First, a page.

Let me put in a plug for writers’ conferences. I spent 8 years polishing my craft and going to a small annual conference in my neighborhood. And selling nothing. I even had an agent, who assured me that it was only a matter of time, yada, yada. Finally, in 1996, after 8 years of misery, I decided to take charge of my career. I decided that I would go to the huge and famous Mount Hermon Christian Writers’ Conference that year and that I would keep going every year until the industry buckled before the extraordinary force of my heartbreaking work of staggering genius, etc., etc. Or until they got sick of me and threw me out.
That was the right decision. By then, I had my writing skills down pretty well, but I had no contacts other than my agent. I went in 1996 and it was great. I went again in 1997 and it was better. Later that year, my agent died. I decided not to get another one. I went to Mount Hermon again in 1998, and that year I met an author on the faculty who saw that I had ten years of craft-development under my belt and I had an astoundingly good proposal. So this author wrote me a letter of recommendation to a few publishers to go atop my proposal and . . . one of them bought the book! That was a nonfiction book, but within months, I also sold my first novel, Transgression, and my career was launched. The editor for that novel, Chip MacGregor, later quit editing and became a powerhouse agent with the largest Christian literary agency, Alive Communications. He was my agent for several years, until he went back to work in a major publishing house.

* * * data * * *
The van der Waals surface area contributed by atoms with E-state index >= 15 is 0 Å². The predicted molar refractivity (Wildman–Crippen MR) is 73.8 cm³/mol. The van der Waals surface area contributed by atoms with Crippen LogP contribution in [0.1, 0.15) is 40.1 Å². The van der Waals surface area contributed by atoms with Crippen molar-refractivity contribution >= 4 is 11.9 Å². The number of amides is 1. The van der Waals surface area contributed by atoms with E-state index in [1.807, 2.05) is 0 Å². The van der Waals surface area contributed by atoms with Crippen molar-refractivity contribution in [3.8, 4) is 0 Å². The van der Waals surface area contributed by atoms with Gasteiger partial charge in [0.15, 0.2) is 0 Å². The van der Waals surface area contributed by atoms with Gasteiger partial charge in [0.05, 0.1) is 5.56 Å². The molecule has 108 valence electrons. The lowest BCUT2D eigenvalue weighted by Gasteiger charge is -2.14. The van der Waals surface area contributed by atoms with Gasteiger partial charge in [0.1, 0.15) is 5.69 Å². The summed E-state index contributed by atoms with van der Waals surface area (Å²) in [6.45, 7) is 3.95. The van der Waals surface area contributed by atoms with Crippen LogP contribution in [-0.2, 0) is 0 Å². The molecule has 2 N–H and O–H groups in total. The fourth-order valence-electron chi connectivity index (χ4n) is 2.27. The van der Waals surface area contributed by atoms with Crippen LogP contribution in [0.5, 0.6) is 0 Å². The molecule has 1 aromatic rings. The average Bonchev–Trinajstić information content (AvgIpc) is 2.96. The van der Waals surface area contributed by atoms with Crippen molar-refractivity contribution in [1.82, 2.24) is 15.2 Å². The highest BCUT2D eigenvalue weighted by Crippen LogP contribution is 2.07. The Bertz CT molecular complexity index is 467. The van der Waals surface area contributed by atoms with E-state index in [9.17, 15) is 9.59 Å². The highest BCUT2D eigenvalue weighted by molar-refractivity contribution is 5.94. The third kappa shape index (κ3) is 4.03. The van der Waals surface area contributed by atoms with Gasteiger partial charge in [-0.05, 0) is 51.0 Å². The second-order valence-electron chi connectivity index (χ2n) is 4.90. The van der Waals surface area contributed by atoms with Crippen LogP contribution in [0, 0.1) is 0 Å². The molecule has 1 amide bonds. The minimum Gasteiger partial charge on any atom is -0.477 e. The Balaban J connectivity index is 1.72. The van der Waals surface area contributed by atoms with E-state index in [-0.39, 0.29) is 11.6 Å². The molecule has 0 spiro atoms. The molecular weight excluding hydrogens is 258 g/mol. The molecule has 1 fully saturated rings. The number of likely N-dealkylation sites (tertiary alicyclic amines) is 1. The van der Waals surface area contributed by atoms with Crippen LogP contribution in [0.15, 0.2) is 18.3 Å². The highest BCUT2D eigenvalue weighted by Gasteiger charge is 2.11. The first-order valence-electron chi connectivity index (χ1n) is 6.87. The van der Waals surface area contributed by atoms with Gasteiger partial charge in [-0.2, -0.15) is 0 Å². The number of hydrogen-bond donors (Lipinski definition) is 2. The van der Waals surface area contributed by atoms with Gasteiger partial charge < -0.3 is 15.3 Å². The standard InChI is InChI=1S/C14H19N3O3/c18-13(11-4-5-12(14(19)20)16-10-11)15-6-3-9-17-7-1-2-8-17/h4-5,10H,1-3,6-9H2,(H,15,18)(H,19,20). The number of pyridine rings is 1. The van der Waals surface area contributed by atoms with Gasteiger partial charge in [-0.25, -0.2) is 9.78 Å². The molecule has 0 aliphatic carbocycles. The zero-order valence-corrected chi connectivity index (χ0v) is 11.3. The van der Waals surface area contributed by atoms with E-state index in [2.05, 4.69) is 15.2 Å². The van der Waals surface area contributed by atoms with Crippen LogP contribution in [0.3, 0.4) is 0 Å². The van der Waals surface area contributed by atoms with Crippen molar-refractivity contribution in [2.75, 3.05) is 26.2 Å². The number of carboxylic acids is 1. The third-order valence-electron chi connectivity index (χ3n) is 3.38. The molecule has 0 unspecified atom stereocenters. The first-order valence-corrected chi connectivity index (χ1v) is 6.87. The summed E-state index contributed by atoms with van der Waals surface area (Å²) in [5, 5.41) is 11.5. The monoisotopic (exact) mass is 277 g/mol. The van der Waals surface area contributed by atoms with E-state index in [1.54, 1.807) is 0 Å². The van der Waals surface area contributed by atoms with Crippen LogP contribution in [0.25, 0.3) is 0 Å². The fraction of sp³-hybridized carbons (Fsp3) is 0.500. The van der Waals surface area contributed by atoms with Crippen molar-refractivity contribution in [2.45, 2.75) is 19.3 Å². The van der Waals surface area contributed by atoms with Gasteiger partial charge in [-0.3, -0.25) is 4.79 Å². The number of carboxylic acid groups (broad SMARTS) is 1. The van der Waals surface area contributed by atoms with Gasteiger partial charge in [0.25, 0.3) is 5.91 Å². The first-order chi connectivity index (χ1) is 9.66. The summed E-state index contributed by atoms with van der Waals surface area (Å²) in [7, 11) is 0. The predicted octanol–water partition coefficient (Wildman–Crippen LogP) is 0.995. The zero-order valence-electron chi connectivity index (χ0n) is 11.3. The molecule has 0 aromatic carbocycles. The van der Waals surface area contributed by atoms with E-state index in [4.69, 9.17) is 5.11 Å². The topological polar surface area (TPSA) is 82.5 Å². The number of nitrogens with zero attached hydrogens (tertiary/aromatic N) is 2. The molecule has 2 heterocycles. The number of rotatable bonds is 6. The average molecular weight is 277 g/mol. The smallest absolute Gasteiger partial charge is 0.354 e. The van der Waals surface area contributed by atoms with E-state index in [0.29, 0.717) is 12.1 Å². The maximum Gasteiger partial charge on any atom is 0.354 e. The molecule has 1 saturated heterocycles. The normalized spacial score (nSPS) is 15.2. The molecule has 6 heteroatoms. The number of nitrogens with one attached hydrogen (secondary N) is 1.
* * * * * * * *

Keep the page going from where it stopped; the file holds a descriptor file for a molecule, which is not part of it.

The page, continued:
I continue to go to the Mount Hermon conference every year. It is the very best Christian writing conference in the country (I may be a little biased here, but everyone agrees it is fabulous). My circle of friends–writers, editors, and agents–continues to expand. I also sit on the Advisory Board of the American Christian Fiction Writers, which has an annual fiction-only conference that may well be the best conference for Christian novelists anywhere. And I’ve discovered that this writing game is fun! It’s possible to get published, even if you’re a nobody who knows nobody. I did it, and a number of my friends have done it too. You can, if you’re willing to work hard and work smart.